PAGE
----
Billy Wilson

My wonderful and handsome father Billy Wilson.

Billy Wilson was my father, my teacher, my best friend, and my greatest example. I grew up with him since the age of eleven, he was my whole world. When I decided at that age that I wanted to dance seriously, he also became my most influential teacher. He rescued my brother and me from what I’m sure would have been a more difficult life, to instead include us into the exciting and magical world of show business and the arts. Although growing up there were many elements that were challenging and upsetting, my father was always unconditionally there with love in bucketfuls to support, encourage and inspire me. He taught me the importance of integrity, nurtured the strength of my character and above all else gifted me with the power of love.


Billy Wilson, Director/Choreographer, was a native of Philadelphia where he received his early dance training at the Sidney King School. At fifteen, he received a scholarship to study classical ballet with Antony Tudor, artistic director of The Philadelphia Guild Ballet School and company.  At nineteen, he made his New York debut in the City Center production of CARMEN JONES followed by appearances in the Broadway production BELLS ARE RINGING, starring Judy Holiday and JAMAICA, starring Lena Horne. He left America with original London production of WEST SIDE STORY after which he was invited to be a soloist with The National Ballet of Holland (now named The Dutch National Ballet) where renowned choreographer Serge Lifar created the ballet OTHELLO for him. This role established him as an international ballet star.

Returning to America he headed the dance departments at Brandeis University and the National Center for African-American Artists, directed the famous Hasty Pudding Theatricals at Harvard and headed his own company The Dance Theater of Boston. He choreographed the twice Emmy Award winning children’s television show ZOOM!

On Broadway, Wilson created the choreography and musical staging for eight shows, two of which he directed and three of which were Tony nominated. His work on Broadway included, THE ODYSEEY, starring Yul Brynner, BUBBLING BROWN SUGAR, EUBIE!, the all black version of GUYS AND DOLLS, STOP THE WORLD I WANT TO GET OFF, starring Sammy Davis Jr., DANCE A LITTLE CLOSER, THE LITTLE PRINCE, starring Michael York and MERLIN, starring Chita Rivera. He received numerous awards for his work including an Emmy Award, a Charlie Award, and nominations for the Drama Desk Award, his three Tony nominations and the list goes on.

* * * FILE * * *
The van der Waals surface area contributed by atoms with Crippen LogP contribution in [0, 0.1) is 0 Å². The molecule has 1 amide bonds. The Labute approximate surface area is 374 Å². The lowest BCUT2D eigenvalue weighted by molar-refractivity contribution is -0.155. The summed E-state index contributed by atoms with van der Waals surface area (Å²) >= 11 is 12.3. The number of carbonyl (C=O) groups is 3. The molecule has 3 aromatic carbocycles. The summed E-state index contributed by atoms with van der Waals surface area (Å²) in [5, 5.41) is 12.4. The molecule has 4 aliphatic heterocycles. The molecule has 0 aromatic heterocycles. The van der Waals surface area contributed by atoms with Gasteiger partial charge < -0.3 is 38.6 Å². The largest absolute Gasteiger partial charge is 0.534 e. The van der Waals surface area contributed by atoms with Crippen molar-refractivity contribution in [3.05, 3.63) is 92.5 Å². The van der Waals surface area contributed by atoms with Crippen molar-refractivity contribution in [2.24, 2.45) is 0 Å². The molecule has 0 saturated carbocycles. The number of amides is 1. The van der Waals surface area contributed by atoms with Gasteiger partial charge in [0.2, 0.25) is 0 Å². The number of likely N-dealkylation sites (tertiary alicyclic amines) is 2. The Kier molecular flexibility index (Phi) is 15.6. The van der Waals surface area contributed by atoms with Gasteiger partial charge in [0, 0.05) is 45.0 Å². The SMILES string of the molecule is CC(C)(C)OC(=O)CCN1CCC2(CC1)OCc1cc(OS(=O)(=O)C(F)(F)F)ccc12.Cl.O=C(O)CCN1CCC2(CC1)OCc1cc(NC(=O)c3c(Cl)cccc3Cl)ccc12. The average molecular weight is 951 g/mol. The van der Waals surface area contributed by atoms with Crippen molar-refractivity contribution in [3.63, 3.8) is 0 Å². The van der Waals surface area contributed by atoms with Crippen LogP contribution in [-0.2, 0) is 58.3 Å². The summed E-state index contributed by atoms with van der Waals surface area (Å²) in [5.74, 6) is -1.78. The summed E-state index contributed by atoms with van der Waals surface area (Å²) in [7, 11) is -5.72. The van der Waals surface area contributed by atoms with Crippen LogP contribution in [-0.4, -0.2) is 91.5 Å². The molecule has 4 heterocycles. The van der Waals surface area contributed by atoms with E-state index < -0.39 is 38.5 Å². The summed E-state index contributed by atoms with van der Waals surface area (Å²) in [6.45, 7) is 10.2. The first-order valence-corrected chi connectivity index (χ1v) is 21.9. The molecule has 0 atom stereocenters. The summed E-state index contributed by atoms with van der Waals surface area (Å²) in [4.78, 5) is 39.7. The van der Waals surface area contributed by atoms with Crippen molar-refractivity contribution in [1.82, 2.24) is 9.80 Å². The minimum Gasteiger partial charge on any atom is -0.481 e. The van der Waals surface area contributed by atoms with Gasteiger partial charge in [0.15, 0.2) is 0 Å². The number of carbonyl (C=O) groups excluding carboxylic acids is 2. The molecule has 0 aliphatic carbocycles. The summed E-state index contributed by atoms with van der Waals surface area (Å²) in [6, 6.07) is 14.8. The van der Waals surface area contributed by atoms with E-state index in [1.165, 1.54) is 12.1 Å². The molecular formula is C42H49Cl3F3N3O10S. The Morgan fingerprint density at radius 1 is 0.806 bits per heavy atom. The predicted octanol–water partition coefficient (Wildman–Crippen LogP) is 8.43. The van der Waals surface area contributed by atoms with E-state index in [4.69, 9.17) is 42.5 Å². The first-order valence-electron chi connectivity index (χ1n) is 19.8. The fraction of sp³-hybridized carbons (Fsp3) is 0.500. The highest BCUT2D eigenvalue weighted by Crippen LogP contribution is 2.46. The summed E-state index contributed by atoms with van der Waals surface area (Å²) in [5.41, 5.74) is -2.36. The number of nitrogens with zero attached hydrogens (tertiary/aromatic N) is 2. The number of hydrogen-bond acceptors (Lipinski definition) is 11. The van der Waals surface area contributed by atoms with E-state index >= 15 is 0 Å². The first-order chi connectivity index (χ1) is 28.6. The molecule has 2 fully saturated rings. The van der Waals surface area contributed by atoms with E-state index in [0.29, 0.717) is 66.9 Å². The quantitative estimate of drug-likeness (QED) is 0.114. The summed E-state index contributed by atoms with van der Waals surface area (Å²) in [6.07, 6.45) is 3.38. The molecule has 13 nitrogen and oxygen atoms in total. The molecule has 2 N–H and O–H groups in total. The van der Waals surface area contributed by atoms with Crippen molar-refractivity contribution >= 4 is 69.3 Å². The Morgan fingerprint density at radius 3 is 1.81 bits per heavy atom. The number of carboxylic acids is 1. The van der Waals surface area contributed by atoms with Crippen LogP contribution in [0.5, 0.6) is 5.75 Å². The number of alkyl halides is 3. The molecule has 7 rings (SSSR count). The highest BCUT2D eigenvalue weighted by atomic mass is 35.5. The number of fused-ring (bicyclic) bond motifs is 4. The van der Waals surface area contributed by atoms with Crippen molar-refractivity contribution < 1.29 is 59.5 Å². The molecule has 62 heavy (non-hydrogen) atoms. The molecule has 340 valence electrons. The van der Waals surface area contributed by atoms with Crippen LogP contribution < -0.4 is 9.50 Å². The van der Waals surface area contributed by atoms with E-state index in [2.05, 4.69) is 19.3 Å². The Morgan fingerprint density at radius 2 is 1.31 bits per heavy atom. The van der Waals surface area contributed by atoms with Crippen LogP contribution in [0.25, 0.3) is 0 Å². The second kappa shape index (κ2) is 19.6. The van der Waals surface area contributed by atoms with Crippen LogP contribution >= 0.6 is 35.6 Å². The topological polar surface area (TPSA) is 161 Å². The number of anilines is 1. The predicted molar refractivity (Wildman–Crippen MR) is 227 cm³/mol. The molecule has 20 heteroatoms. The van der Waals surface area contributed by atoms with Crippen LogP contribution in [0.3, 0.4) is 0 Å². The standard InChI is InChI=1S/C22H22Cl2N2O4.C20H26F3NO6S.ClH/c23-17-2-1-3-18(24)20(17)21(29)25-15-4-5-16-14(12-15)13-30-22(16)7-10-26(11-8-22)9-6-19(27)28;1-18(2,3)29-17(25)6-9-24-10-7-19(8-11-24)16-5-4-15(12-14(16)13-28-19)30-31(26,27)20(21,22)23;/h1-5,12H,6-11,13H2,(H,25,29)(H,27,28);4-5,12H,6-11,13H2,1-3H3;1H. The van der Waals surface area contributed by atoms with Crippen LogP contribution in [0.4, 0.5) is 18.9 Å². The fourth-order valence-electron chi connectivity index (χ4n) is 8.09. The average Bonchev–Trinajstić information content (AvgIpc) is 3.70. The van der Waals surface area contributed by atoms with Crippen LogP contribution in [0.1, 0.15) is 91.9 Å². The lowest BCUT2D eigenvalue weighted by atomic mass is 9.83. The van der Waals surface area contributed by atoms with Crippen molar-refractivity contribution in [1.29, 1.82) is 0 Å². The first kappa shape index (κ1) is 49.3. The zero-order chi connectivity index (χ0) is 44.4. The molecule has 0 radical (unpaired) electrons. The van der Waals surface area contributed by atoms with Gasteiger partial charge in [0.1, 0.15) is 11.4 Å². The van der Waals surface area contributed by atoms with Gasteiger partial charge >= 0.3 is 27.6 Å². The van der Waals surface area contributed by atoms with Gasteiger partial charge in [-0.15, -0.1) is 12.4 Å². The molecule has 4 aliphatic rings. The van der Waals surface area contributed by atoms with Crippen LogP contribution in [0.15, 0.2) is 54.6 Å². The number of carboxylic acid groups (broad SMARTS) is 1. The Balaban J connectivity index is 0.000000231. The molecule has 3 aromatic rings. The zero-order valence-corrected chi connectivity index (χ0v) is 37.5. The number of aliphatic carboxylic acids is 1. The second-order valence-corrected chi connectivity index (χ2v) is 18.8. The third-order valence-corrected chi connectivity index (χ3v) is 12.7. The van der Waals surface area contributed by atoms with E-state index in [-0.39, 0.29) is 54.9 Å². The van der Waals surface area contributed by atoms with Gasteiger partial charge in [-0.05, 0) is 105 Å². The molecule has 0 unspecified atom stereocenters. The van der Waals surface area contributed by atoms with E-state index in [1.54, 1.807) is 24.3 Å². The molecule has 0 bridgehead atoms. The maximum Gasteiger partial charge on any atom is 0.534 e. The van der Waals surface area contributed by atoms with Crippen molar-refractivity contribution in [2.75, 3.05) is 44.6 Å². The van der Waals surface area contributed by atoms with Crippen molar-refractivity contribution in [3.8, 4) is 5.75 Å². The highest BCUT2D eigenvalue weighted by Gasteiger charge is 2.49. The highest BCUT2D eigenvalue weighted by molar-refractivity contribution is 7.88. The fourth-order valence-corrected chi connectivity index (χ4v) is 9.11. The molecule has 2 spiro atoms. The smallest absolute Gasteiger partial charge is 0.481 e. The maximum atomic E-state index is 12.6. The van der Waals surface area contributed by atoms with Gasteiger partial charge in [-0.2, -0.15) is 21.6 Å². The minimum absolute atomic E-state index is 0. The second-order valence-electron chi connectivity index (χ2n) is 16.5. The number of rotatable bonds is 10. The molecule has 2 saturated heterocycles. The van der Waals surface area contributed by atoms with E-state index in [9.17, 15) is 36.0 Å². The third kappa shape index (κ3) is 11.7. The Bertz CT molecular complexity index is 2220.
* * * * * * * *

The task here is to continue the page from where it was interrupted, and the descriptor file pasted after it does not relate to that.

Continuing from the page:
Over the course of his diverse career, Wilson choreographed nearly thirty ballets for some of the most celebrated companies both here and in Europe.  His ballets continue to be in the repertoires of such companies as Philadanco and The Alvin Ailey American Dance Theater, where his last ballet THE WINTER IN LISBON was chosen by Ms. Judith Jamison to be included among her favorites when she was honored at City Centre before handing the torch to Robert Battle.  One of the aspects of his career that made his success unique was his ability to simultaneously straddle Broadway, the ballet world and academia consistently and seamlessly. He enjoyed a very exciting and successful residency, for over five years, as Associate Professor at Carnegie-Mellon University in the Fine Arts/Drama Department in Pittsburgh, PA.

Toward the end of his life he made more time for work in Europe, especially The Netherlands where he taught, created ballets for companies like Opus 1 and two original hit musicals: A NIGHT AT THE COTTON CLUB and JOSEPHINE (the story of Josephine Baker). In 1994, he re-staged and updated one of his most commercially successful contributions to the musical stage, BUBBLING BROWN SUGAR which once again enjoyed a highly successful run throughout Europe.

Of all the many accomplishments, Billy Wilson was most proud of his inclusion into the 1978 edition of Who’s Who Among Black Americans and his two children Alexis and Parker.


The Estate Project

Internet Broadway Data Base


Billy Wilson bio. on FREE TO DANCE

Interview with Billy Wilson